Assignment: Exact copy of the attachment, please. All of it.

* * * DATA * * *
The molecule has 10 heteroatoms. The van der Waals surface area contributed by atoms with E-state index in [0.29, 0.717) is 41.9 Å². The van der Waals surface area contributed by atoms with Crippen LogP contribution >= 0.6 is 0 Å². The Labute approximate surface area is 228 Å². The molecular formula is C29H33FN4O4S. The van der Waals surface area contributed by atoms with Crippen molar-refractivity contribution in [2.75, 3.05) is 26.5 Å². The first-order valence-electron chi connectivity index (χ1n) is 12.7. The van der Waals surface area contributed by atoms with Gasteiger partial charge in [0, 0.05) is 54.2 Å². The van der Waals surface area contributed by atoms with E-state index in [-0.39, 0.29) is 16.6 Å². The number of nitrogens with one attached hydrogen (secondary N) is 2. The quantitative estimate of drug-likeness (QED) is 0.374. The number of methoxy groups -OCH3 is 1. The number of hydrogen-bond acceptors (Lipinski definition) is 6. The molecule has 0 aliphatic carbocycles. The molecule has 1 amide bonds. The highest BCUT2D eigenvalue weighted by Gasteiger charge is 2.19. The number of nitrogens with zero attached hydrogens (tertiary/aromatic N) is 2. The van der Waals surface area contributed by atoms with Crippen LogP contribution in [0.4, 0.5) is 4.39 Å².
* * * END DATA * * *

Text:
The molecule has 10 heteroatoms. The van der Waals surface area contributed by atoms with E-state index in [0.29, 0.717) is 41.9 Å². The van der Waals surface area contributed by atoms with Crippen LogP contribution >= 0.6 is 0 Å². The Labute approximate surface area is 228 Å². The molecular formula is C29H33FN4O4S. The van der Waals surface area contributed by atoms with Crippen molar-refractivity contribution in [2.75, 3.05) is 26.5 Å². The first-order valence-electron chi connectivity index (χ1n) is 12.7. The van der Waals surface area contributed by atoms with Gasteiger partial charge in [0, 0.05) is 54.2 Å². The van der Waals surface area contributed by atoms with E-state index in [-0.39, 0.29) is 16.6 Å². The number of nitrogens with one attached hydrogen (secondary N) is 2. The quantitative estimate of drug-likeness (QED) is 0.374. The number of methoxy groups -OCH3 is 1. The number of hydrogen-bond acceptors (Lipinski definition) is 6. The molecule has 0 aliphatic carbocycles. The molecule has 1 amide bonds. The highest BCUT2D eigenvalue weighted by Gasteiger charge is 2.19. The number of nitrogens with zero attached hydrogens (tertiary/aromatic N) is 2. The van der Waals surface area contributed by atoms with Crippen LogP contribution in [0.4, 0.5) is 4.39 Å².